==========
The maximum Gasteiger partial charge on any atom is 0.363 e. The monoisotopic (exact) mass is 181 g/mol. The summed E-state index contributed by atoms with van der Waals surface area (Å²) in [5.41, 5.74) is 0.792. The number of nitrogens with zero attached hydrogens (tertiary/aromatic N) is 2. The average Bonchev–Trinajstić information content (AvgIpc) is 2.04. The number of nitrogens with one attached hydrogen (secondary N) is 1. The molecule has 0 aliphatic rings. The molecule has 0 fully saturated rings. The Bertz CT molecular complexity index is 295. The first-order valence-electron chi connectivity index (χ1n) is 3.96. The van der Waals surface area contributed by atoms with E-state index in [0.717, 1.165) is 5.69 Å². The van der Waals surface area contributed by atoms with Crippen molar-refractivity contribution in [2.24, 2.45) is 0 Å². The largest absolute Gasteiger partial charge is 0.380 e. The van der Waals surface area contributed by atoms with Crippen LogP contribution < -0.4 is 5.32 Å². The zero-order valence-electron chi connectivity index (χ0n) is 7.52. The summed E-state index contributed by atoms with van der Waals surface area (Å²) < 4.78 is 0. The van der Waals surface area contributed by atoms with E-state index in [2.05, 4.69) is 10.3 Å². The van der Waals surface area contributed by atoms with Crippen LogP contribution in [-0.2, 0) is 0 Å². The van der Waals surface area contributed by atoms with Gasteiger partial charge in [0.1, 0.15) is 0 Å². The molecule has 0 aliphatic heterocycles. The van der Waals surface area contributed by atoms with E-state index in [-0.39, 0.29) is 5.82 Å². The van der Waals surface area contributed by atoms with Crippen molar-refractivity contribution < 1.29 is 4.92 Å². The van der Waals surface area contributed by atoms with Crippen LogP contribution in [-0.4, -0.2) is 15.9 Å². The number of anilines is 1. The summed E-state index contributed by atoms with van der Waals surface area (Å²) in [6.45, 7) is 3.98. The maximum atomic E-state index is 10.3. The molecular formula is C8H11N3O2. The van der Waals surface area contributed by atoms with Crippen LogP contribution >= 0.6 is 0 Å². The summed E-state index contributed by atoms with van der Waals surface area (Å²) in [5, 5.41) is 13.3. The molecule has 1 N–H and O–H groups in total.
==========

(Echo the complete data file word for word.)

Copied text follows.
The maximum Gasteiger partial charge on any atom is 0.363 e. The monoisotopic (exact) mass is 181 g/mol. The summed E-state index contributed by atoms with van der Waals surface area (Å²) in [5.41, 5.74) is 0.792. The number of nitrogens with zero attached hydrogens (tertiary/aromatic N) is 2. The average Bonchev–Trinajstić information content (AvgIpc) is 2.04. The number of nitrogens with one attached hydrogen (secondary N) is 1. The molecule has 0 aliphatic rings. The molecule has 0 fully saturated rings. The Bertz CT molecular complexity index is 295. The first-order valence-electron chi connectivity index (χ1n) is 3.96. The van der Waals surface area contributed by atoms with E-state index in [0.717, 1.165) is 5.69 Å². The van der Waals surface area contributed by atoms with Crippen molar-refractivity contribution in [2.24, 2.45) is 0 Å². The largest absolute Gasteiger partial charge is 0.380 e. The van der Waals surface area contributed by atoms with Crippen LogP contribution < -0.4 is 5.32 Å². The zero-order valence-electron chi connectivity index (χ0n) is 7.52. The summed E-state index contributed by atoms with van der Waals surface area (Å²) < 4.78 is 0. The van der Waals surface area contributed by atoms with E-state index in [2.05, 4.69) is 10.3 Å². The van der Waals surface area contributed by atoms with Crippen LogP contribution in [-0.2, 0) is 0 Å². The van der Waals surface area contributed by atoms with Gasteiger partial charge in [0.1, 0.15) is 0 Å². The molecule has 0 aliphatic heterocycles. The van der Waals surface area contributed by atoms with E-state index in [-0.39, 0.29) is 5.82 Å². The van der Waals surface area contributed by atoms with Crippen molar-refractivity contribution < 1.29 is 4.92 Å². The van der Waals surface area contributed by atoms with Crippen LogP contribution in [-0.4, -0.2) is 15.9 Å². The number of anilines is 1. The summed E-state index contributed by atoms with van der Waals surface area (Å²) in [6.45, 7) is 3.98. The maximum atomic E-state index is 10.3. The molecular formula is C8H11N3O2. The van der Waals surface area contributed by atoms with Crippen LogP contribution >= 0.6 is 0 Å². The summed E-state index contributed by atoms with van der Waals surface area (Å²) in [5, 5.41) is 13.3. The molecule has 1 N–H and O–H groups in total.